90 percent of us have big regrets: dealing with it is a crucial skill for healthy living

By Saybrook University

Maybe an unexamined life is a little more worth living than we thought:  recent research has shown that wallowing in regret can lead to feeling stressed, anxious, unhappy about life … and even impact physical health.

A study in the recent issue of the  Personality and Social Psychology Bulletin shows that about 90 percent of adults have deep regrets about their lives, and that the more they dwell on it the worse their quality of life tends to get.  If we all have big regrets – and it looks like we virtually all do – then managing regret is a crucial life skill.

How do we do that?

Current research in psychology and sociology has begun to focus in on self-regulation processes – a person’s ability to come up with ways to manage how they feel at any given moment. For example, someone may self regulate, ease their pain, about losing a job by thinking about the homeless person on the street.

Previous research has shown that this works for regrets, too: in general people feel better about lost chances or regrets when they think about others who are worse off than they are. Say for instance, someone is mulling over losing an opportunity to travel around the world when they were in college. Thinking about others who never had the opportunity to go to college tends to be an effective way to ease the pain of regretting that missed trip.

Bauer and Wrosch tested two hypotheses about self-regulation and regrets:


1)      That we feel better about lost opportunities when we see that others have lost similar opportunities and that getting access to these opportunities was not easy

2)      That feelings of regret are not related to age. We are as likely to feel the loss of opportunities at any age.


Their research indicates that both of these hypotheses are true.  What this suggests is that regret isn’t a phase we go through or a feeling we “deal with,” but a fundamental question of the way we find meaning in our lives.

In existential-humanistic psychology regrets are associated with finding meaning in our existence through our experiences. Without meaning, there is regret. An article published in the January 2004 issue of the Journal of Humanistic Psychology, “Existential Regrets: A Crossroads of Existential Anxiety and Existential Guilt” provides a definition of existential regret:  a “profound desire to go back and change a past experience in which one has failed to chose consciously or has made a choice that did not follow one’s beliefs, values, or growth needs.”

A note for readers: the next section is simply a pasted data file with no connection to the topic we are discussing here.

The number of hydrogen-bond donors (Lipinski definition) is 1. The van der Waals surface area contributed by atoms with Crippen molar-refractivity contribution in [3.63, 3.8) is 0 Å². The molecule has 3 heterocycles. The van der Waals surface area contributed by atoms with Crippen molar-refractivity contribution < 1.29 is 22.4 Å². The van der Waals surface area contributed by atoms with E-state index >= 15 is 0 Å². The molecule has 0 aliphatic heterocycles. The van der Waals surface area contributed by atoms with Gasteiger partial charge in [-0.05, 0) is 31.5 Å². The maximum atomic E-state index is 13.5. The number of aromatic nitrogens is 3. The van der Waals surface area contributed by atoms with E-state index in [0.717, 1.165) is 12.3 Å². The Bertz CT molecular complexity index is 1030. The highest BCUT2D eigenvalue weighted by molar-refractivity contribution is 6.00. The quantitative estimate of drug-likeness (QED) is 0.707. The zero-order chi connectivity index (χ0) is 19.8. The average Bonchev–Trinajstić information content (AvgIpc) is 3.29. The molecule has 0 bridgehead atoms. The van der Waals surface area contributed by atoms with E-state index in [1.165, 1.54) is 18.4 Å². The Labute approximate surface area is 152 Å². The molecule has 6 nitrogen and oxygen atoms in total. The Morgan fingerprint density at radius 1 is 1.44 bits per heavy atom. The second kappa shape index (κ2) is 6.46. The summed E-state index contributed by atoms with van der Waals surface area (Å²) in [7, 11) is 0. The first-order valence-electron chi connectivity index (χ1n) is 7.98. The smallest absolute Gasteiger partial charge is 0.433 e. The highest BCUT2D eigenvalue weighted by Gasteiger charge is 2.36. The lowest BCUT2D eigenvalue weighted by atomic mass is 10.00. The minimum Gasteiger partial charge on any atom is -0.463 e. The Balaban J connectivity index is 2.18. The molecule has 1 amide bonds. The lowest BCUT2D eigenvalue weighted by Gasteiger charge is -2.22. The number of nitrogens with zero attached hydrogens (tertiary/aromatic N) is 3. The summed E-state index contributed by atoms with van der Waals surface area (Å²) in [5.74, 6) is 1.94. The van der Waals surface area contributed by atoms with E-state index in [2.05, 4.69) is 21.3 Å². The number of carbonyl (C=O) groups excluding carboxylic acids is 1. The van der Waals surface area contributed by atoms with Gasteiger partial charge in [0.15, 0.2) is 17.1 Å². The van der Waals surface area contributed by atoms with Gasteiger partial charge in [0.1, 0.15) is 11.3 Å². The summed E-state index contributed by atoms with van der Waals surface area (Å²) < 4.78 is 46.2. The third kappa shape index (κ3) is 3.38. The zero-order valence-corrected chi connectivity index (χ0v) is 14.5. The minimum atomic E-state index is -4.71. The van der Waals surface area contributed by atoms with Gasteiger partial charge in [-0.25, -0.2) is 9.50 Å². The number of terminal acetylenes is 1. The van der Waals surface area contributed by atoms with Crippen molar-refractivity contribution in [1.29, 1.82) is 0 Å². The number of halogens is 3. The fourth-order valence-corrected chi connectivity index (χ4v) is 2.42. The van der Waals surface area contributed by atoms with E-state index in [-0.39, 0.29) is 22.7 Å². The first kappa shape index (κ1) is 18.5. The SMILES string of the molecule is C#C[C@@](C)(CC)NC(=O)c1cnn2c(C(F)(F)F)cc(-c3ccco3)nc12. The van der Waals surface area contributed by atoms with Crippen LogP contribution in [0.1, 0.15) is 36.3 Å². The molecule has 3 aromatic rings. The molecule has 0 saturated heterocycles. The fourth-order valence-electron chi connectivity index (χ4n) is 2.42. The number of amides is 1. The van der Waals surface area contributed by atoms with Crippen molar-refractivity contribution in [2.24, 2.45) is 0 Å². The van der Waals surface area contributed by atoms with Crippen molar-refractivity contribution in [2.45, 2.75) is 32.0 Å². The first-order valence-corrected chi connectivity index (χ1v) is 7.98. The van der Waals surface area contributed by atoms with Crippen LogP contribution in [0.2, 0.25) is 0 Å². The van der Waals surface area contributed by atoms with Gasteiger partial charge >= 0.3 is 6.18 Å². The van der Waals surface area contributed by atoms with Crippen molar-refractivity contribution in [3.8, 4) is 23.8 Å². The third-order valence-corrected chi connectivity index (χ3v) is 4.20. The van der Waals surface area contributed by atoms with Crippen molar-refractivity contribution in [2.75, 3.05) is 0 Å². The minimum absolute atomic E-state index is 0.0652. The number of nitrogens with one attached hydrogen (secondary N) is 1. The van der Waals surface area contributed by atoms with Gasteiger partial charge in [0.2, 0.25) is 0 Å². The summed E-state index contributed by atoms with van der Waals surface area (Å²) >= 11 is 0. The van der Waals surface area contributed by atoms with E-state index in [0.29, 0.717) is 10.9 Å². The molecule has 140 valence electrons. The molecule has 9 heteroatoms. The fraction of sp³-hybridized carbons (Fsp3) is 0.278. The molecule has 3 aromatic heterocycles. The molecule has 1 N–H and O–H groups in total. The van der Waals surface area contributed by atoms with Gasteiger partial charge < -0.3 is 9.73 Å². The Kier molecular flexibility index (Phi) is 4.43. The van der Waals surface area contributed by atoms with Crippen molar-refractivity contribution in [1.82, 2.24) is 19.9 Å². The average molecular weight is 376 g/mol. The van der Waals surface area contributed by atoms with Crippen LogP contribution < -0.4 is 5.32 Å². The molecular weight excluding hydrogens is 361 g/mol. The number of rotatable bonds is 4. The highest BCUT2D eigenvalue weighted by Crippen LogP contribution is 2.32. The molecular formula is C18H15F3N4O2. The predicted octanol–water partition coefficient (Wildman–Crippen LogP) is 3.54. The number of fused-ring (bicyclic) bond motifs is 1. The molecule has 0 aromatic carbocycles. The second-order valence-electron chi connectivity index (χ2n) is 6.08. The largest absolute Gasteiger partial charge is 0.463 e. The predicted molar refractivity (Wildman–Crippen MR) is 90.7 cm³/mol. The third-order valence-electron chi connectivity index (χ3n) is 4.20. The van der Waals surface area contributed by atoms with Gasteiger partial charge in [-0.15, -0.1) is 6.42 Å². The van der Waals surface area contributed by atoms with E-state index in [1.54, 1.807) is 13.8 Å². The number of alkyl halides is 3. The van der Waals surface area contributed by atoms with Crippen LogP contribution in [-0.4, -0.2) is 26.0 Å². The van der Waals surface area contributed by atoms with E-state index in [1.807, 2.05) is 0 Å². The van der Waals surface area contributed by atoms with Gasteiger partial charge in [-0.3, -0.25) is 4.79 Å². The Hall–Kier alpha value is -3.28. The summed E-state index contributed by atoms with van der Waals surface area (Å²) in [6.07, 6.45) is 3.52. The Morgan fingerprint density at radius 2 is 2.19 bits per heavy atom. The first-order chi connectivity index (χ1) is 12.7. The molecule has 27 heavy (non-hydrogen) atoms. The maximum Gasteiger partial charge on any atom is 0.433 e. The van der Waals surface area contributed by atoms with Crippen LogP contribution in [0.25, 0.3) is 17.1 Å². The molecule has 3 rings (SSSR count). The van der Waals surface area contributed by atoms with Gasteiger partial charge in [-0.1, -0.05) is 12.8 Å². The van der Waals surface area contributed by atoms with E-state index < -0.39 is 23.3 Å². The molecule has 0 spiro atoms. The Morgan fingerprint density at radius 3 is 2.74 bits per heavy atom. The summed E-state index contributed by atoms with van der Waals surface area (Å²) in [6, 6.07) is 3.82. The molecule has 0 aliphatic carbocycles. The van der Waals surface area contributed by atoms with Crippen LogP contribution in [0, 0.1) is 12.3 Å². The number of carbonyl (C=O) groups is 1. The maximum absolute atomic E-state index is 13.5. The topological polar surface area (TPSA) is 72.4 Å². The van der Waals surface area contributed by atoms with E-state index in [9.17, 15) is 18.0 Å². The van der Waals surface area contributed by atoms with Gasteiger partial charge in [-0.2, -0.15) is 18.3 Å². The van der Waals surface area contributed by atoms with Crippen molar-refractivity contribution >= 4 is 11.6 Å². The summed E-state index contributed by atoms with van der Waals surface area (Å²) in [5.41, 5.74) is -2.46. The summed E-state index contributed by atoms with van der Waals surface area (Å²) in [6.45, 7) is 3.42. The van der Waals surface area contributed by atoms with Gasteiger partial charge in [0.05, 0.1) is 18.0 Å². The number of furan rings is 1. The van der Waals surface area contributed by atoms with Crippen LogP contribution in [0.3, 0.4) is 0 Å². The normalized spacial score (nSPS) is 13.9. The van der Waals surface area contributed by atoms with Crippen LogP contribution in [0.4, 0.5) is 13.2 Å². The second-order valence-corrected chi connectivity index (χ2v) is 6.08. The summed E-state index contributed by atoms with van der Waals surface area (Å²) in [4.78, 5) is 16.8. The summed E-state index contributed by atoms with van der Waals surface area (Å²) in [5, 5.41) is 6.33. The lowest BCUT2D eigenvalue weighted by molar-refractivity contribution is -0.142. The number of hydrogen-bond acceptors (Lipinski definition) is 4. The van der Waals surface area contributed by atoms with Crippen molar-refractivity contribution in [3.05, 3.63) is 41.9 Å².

Existential regret may seem far more profound than the type of regret that Bauer and Wrosch were looking at in their research but it’s not. Regret is regret. It’s about making choices that are ultimately in line with our values and the kind of person we want to be. A trip around the world could have been incredibly transformative.  There may be good reasons that someone wouldn’t go … perhaps the young college student felt they needed to stay home and work part time to support their family.  But even in cases when both the choice to go and to not go are in line with their values, one can regret … profoundly and existentially … making a choice that cut off an avenue for meaningful personal growth.  That’s why regert doesn’t necessarily go away with age. 

At the same time looking at the lives of others reminds us that we are not just self-created … we are products of the world around us as well, inevitably “living for others” (in Satre’s phrase) and making the choices we have to make as well as the choices we want to.  Seeing this struggle in others can make us remember that we can not expect perfect results in our own struggle.  Being proud of the victories we have attained is a source of meaning, and one that we are reminded of when we see those who have not been able to attain it.  Someone who feels regret for not taking a trip because he needed to take care of his family can feel pride in what he has accomplished when he hears about another family falling apart.

If that seems to accentuate the negative a bit much, there’s good news:  Another, more positive, strategy for dealing with regret is available.  According to Bauer’s and Wrosch’s research, people also self-regulated to ease the pain of regret by re-engaging with lost opportunities.

How did they do that? By looking at others in their lives that managed to accomplish their goals.

Recall those little success stories we hear on Oprah or read in the magazines by the checkout stand about the grandmother who decided to go back to college to complete her degree or the returning veteran who is an amputee post war who completes the marathon they always wanted to compete in. These types of stories can be just as helpful in self-regulating our regrets as comparing ourselves to others who are a little bit worse off in life. This type of self regulating the researchers found, seems to be far more healthy and provides a great opportunity for personal growth.

 — Makenna Berry